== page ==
That has pushed the Nasdaq Composite’s price-to-earnings multiple to 31.5 according to Refinitiv data, and the Nasdaq 100 (the biggest 100 Nasdaq stocks) to a PE of 34.3. This time last year the equivalent Nasdaq 100 PE was 25, according to data from US research house Birinyi Associates.
Sceptics have been eagerly waiting for what they claim will be the bursting of a bubble inflated by the irrational exuberance of investors.
‘This is nuts,’ proclaimed Lance Roberts, chief portfolio strategist for RIA Advisors in the US in an 11 July client newsletter. ‘For the second time in a single year, we have begun the profit-taking process within our most profitable stocks,’ he added, referencing many big tech names plus several tech-themed ETFs.
Others take a more sanguine view. ‘We are firm believers in learning the lessons from history but calling the present day a tech bubble is taking the wrong leaf out of the history book,’ said Stephen Yiu, lead manager of the £440 million Blue Whale Growth Fund (BD6PG78).
He draws on adoption curve parallels of electricity, which was not embraced overnight but eventually became widespread across all industries. This transition is being played out in internet-based technologies, like cloud computing and digital payments, which have matured into enterprise-grade tools to help businesses with digital transformation, according to Yiu.
Still, tech bears who study charts talk about the 2% Nasdaq ‘reversal’ on 13 July, when having opened more than 1% higher, changed tack mid-session to fall 2.1% by the close of the trading day. As it stands, Nasdaq has shown little real sign of meltdown.
Given the strength of the US market overall, the tech premium is not really that wide. ‘The sector’s relative rating represents only a circa 5% premium to the broader market,’ calculates Rogoff.
‘In early February, this premium exceeded 20% but has been ameliorated by subsequent earnings revisions that have been less negative than the broader market,’ he says.
Today’s modest premium looks well supported, says the fund manager, by the tech sector’s relative earnings profile, profitability (net margins that in the first quarter of 2020 were twice that of the S&P at 20.8% and 9.4% respectively) and balance sheet strength. ‘As in previous years, the technology sector is unique in boasting net cash.’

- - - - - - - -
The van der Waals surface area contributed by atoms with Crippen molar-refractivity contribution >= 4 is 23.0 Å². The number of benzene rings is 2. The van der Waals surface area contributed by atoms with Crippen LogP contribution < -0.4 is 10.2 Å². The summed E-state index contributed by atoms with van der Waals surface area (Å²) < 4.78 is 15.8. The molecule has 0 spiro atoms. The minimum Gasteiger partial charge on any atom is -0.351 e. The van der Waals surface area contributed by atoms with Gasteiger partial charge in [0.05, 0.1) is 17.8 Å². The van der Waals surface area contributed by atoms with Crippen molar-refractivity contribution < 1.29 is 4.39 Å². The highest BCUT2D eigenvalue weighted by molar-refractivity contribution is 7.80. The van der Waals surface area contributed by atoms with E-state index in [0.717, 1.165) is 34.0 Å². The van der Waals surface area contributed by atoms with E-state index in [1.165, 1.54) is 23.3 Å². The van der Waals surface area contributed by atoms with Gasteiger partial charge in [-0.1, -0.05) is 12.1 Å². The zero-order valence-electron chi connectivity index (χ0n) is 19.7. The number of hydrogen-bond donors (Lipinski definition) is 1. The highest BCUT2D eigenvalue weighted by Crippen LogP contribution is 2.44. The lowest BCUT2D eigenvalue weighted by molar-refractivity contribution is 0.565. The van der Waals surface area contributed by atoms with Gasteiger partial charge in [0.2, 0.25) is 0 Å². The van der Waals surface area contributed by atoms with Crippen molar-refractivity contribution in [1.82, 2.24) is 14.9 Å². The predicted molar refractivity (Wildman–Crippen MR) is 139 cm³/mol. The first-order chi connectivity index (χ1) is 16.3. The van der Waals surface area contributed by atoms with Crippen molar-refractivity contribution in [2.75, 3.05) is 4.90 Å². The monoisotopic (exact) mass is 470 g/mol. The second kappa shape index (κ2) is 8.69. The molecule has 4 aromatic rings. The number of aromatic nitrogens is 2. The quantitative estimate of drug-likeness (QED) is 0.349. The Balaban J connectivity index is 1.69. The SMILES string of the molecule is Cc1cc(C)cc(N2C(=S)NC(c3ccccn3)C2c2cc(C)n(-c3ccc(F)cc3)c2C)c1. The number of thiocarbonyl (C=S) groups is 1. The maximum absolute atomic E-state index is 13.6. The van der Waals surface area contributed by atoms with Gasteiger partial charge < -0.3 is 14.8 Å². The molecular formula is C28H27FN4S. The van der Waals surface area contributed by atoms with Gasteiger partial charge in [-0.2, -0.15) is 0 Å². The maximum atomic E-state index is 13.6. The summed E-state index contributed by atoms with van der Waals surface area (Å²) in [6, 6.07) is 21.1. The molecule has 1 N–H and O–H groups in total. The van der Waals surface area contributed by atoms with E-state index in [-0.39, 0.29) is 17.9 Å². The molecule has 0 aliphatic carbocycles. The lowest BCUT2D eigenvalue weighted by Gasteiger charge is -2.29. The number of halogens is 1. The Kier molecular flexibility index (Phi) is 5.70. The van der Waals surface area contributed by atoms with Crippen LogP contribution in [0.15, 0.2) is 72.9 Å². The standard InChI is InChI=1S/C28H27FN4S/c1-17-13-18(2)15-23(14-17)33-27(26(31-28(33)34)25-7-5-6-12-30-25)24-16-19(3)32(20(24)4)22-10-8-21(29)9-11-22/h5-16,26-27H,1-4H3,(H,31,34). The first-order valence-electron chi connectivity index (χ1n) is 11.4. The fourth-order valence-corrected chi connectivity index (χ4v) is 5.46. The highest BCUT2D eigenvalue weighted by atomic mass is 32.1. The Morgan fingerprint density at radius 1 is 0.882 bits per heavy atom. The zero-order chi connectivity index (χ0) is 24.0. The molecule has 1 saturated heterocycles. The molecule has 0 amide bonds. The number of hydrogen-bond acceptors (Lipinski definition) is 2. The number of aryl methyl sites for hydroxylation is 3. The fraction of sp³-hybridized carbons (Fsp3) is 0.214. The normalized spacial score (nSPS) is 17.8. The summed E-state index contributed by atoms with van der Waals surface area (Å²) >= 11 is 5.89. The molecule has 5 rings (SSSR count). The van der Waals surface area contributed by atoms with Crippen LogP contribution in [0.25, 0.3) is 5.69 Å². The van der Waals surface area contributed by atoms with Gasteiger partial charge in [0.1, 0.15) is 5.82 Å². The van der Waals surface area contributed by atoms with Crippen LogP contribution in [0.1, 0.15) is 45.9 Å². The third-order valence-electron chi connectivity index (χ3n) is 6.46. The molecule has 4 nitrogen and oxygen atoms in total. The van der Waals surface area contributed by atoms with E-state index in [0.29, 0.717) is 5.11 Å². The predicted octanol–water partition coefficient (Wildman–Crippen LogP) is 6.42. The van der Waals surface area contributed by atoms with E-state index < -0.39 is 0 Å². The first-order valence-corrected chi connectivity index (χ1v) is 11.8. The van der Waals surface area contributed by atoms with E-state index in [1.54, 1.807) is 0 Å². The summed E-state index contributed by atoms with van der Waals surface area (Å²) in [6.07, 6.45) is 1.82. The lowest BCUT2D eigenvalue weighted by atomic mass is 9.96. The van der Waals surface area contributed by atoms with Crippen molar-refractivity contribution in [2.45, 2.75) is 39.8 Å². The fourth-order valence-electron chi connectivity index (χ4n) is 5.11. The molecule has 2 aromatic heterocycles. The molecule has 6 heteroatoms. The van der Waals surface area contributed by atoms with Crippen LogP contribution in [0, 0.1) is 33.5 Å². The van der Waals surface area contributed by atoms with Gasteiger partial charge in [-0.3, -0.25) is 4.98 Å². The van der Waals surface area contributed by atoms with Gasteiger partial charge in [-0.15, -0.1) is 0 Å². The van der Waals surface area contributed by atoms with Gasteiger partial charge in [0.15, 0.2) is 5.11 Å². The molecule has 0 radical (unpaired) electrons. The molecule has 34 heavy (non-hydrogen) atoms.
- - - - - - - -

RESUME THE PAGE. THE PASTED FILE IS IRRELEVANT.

The technology sector, like any other, has its mix of weak and strong. By its nature it tends to see lots of young start-up businesses yet to prove their products or models, others that have built scale but have yet to see that convert to profits, or mature technology businesses that have moved past their real growth phase, such as IBM, Dell and Oracle.
But within the sector are stocks that have proven their growth and profit credentials over the years, and have continued to deliver strong returns for investors, such as Microsoft, Amazon and Alphabet. They are essentially digital, flexible, platform businesses that can control costs, maintain service standards and still fulfil customer needs even during these difficult times.
EARNING THEIR RETURNS
‘Tech businesses do not automatically generate good returns: they have to earn it,’ says Blue Whale’s Stephen Yiu. ‘Most of the technology companies in our portfolio have done so. Some, like Microsoft, have even seen upward earnings revisions despite the economic impact from Covid-19 and lockdown. On the other hand, there are plenty of household tech names that have not done as well: IBM, Sage (SGE), Oracle and Hewlett Packard to name a few.’
The technology sector contains a relatively wide range of different companies, all loosely defined as being technology businesses.
It’s little wonder that businesses like these are being chased by an increasingly deep pool of investors. ‘Over the past decade, technology-related companies have tended to perform like consumer staples or defensives on the downside, and like high-growth discretionary stocks on the upside: an ideal combination from the investor’s point of view,’ said Kepler’s William Heathcoat Amory.
As a result, the indices, and fund managers’ portfolios, are increasingly correlated to big tech.